Web 3DNA for analysis, reconstruction and visualization of nucleic-acid structures
|Analysis||Tuesday, October 16, 2018 03:32|
w3DNA (web 3DNA) is a user-friendly web-based interface to the 3DNA software package (1,2) for the analysis, reconstruction, and visualization of three-dimensional nucleic acid-containing structures, including their complexes with proteins and other ligands. Although this versatile and integrated suite of programs is widely used in the scientific community, its command-line-driven style is not especially user-friendly, for either novices (non-Linux/Unix users) or educational purposes.
Our new web-based interface provides straightforward access to some of the most popular features of the software, including:
The analysis component determines a wide range of conformational parameters — such as the identities and rigid-body parameters of interacting nucleic-acid bases and base-pair steps, the nucleotides comprising helical fragments, etc. — from a user-uploaded PDB-formatted file or a PDB/NDB ID. The output files can be viewed on the web or downloaded. Selected sequence and base-pairing information is reported in Grid-view tables with sorting and searching capabilities.
The reconstruction component allows the user to build three-dimensional models of arbitrary sequence and helical types, including 55 different fiber models and customized double-helical structures with base pairs and base-pair steps arranged according to user-supplied rigid-body parameters. The output includes a PDB-formatted file of the nucleic-acid base-pair atoms or an all-atom file with approximate sugar-phosphate backbones, and links for visualization via Webmol (3) or Jmol (4). The user can also construct models of DNA ‘decorated’ with proteins and other molecules by providing the requisite DNA-ligand structural templates and the locations of the binding sites.
The visualization component creates vector-based drawings and scenes that can be rendered as raster-graphics images, allowing for easy generation of publication-quality figures. The server takes a user-uploaded PDB file or a PDB/NDB ID, and returns various representations of the structure, such as Calladine-Drew base and base-pair ‘block’ images in Alchemy format, nucleic acid segments with superimposed ribbon diagrams of bound proteins in raster3D format, etc.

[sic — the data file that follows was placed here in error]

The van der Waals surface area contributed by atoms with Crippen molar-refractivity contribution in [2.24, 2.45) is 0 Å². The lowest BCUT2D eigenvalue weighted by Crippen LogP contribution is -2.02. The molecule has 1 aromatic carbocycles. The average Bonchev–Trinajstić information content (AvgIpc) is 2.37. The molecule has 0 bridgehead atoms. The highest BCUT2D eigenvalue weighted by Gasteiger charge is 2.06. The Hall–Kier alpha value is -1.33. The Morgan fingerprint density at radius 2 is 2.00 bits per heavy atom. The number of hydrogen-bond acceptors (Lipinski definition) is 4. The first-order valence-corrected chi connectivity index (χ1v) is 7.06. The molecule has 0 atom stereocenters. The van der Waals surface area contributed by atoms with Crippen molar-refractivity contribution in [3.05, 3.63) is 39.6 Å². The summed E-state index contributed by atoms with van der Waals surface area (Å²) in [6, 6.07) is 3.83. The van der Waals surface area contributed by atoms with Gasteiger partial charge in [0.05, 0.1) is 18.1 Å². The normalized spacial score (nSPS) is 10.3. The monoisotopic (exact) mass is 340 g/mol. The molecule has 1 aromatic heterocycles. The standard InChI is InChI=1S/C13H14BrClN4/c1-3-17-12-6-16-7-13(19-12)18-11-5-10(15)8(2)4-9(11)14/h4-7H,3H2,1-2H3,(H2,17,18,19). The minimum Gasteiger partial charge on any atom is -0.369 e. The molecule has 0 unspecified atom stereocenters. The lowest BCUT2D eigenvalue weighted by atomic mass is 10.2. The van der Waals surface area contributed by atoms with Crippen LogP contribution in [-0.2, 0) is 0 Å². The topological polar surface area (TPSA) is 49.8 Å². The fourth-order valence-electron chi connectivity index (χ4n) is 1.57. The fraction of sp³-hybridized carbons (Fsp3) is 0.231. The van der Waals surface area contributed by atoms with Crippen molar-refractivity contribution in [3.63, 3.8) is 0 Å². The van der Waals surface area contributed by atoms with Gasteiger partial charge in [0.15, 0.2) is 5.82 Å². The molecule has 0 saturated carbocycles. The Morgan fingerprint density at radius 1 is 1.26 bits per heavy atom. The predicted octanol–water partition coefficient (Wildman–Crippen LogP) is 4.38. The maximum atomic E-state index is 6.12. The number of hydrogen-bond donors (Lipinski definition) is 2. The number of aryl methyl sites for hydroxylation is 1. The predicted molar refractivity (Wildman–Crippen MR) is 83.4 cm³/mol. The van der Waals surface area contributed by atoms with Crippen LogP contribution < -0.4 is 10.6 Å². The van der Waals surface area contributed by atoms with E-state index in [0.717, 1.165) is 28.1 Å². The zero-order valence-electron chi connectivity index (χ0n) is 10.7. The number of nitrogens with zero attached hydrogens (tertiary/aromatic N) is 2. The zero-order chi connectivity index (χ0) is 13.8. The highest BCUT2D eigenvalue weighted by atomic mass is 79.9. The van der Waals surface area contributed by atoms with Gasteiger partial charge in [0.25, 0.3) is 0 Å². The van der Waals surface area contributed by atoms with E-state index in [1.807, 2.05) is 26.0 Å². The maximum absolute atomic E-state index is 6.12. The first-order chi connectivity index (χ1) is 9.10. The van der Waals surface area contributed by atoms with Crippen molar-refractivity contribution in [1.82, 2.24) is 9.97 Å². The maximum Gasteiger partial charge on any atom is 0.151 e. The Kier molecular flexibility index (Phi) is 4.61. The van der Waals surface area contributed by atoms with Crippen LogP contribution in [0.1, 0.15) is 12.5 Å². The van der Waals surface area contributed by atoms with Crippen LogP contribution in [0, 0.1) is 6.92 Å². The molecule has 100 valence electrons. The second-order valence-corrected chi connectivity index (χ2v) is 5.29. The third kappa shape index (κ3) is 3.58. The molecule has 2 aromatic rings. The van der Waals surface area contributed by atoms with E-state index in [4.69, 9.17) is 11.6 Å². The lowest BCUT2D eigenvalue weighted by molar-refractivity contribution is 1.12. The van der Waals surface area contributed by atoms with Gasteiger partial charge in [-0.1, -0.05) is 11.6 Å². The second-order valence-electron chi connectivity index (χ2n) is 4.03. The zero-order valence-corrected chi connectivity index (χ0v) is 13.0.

The server contains a database of pre-analyzed nucleic-acid-containing PDB/NDB structures to facilitate user access. Ensembles of NMR or simulated structures can be treated.
2. Lu X-J. & Olson W.K. (2008) 3DNA: a versatile, integrated software system for the analysis, rebuilding and visualization of three dimensional nucleic-acid structures, Nature Protocols, 3(7) 1213-1227
Users interested in learning more about the content and capabilities of 3DNA should consult (i) the above references, (ii) the tutorial and worked-out examples found at the 3DNA website, and (iii) the user interchange at the 3DNA forum.
The following article describes the standard base reference frames, developed by the structural biology community and used in the 3DNA determination of rigid-body conformational parameters.
Olson, W.K., Bansal, M., Burley, S.K., Dickerson, R.E., Gerstein, M., Harvey, S.C., Heinemann, U., Lu, X.-J., Neidle, S., Shakked, Z., Sklenar, H., Suzuki, M., Tung, C.S., Westhof, E., Wolberger, C. & Berman, H.M. (2001) A standard reference frame for the description of nucleic acid base-pair geometry. J. Mol. Biol. 313(1), 229-237
The conformational parameters for different types of nucleic-acid structures, reported in the following papers, provide useful benchmarks against which other structures can be compared.
Olson, W.K., Colasanti, A.V., Li, Y , Ge, W. , Zheng, G. & Zhurkin, V.B. (2006) DNA simulation benchmarks as revealed by X-ray structures. In Computational Studies of RNA and DNA, J. Sponer & F. Lankas , Eds., Springer, Dordrecht, The Netherlands, pp. 235-257.
Olson, W.K., Colasanti, A.V., Lu, X.-J. & Zhurkin, V.B. (2008) Physico-chemical properties of nucleic acids: character and recognition of Watson-Crick base pairs. In Wiley Encyclopedia of Chemical Biology, John Wiley & Sons, New York, doi: 10.1002/9780470048672.wecb452.
Olson, W.K., Colasanti, A.V., Czapla, L. & Zheng, G. (2009) Insights into the sequence-dependent macromolecular properties of DNA from base-pair level modeling. In Coarse-Graining of Condensed Phase and Biomolecular Systems, G.A. Voth, Ed., CRC Press, Taylor & Francis Group, Boca Raton, FL, pp. 205-223.
Olson, W.K., Srinivasan, A.R., Colasanti, A.V., Zheng, G. & Swigon. D. (2009) DNA biomechanics. In Handbook of Molecular Biophysics: Methods and Applications, H.G. Bohr, Ed., WILEY-VCH Verlag GmbH & Co. KGaA, Weinheim, in press.
The following papers pinpoint the differences among the programs most frequently used in the analysis of nucleic-acid structures: